Figure 2.20: Material models for bending. (a) An actual stressâ€“strain curve. (b) An elastic, perfectly plastic model. (c) A rigid, perfectly plastic model. (d) A strain-hardening plastic model.

## 2.6.6-1 Strain-hardening model

The preload forming process deforms the stainless steel material into some angles, which use a strain-hardening plastic model [15]. Other material of preload forming is not formed by forming tools, which is only assembled with the stainless steel. So, we will describe its behavior as shown in Figure 2.20(d), the strain-hardening model is large the strain. The elastic strains can be neglected, and the low strain hardening model is used, the model expresses as following.

Where is strength coefficient

Table 2.2 Typical values of strength coefficient K and strain hardening exponent n for selected metals.

## Material

## Strength Coefficient, K

## Strain Hardening Exponent, n

## MPa

## lb/in2

## Aluminum, pure, appealed

## 175

## 25,000

## 0.20

## Aluminum, alloy, appealeda

## 240

## 35,000

## 0.15

## Aluminum, alloy, heat treated

## 400

## 60,000

## 0.10

## Copper, pure, annealed

## 300

## 45,000

## 0.50

## Copper alloy,brassa

## 700

## 100,000

## 0.35

## Steel, low C, appealeda

## 500

## 75,000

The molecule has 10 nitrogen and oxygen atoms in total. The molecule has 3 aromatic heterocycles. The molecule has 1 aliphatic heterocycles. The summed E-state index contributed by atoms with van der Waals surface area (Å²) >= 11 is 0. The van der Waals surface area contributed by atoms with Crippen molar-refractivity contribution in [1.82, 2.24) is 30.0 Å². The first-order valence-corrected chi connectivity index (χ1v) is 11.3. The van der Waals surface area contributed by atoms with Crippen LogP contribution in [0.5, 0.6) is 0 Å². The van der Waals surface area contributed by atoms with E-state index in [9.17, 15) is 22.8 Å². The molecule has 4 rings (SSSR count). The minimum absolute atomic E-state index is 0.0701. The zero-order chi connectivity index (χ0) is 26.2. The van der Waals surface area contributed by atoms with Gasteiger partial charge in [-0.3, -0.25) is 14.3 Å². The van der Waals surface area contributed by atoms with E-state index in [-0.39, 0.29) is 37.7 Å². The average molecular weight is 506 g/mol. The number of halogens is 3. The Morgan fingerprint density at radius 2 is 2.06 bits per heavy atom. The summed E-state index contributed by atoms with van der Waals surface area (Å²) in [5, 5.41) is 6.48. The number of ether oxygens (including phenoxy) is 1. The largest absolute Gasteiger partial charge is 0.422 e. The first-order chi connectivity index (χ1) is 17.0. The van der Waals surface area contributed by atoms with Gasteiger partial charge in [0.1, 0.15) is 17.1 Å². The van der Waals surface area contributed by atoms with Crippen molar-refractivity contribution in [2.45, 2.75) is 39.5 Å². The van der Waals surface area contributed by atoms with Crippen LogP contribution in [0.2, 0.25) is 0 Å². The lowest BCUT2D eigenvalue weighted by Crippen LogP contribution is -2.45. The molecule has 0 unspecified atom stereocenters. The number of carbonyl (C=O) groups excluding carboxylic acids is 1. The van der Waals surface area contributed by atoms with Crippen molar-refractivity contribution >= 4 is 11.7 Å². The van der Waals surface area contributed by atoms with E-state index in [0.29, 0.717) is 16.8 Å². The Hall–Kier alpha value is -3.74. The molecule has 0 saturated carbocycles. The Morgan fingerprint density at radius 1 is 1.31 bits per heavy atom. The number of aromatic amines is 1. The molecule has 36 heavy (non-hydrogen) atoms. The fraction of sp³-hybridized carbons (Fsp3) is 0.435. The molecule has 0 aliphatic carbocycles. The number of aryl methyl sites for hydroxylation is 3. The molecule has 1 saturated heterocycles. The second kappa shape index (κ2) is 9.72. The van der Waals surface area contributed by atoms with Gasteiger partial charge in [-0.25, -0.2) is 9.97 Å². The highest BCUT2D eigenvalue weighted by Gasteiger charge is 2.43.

## 0.25

## Steel, high C, appealeda

## 850

## 125,000

## 0.15

## Steel, alloy, appealeda

## 700

## 100,000

## 0.15

## Steel, stainless, austenitic, appealeda

## 1200

## 175,000

## 0.40

## 2.6.6-2 Bending without tension

The workpiece is bent by a pure moment without any tension or compression being applied, the neutral axis will be at the mid-surface [15]. The pure bending process is examined here for elastic bending and strain-hardening as the following.

## 2.6.6-3 Elastic bending

The linear elastic is bent of sheet shows the material models in the Figure 2.21. The material model [15] of elastic bending as shown in Figure 2.21(a) where the yield stresses-

is S. The relationship of stressâ€“strain relation is given as . The distribution shown in Figure 2.21(b), the distribution of stress in Figure 2.21(c).

Figure 2.21: Linear elastic bending of sheet showing the material model (a), the strain distribution (b), and the stress distribution (c).

The stress at a distance y from the neutral axis, is

The moment at the section for elastic spring back, is

Figure 2.22: Moment curvature diagram for elastic bending.

Where is the second moment of area for a unit width of sheet, and is the curvature. The limit of elastic bending is when the outer fibre at reaches the plane strain yield stress S. The limiting elastic moment is given by

The curvature at this moment is;

From Figures 2.22 shown that the moment, curvature diagram are within this elastic range, which is a linear.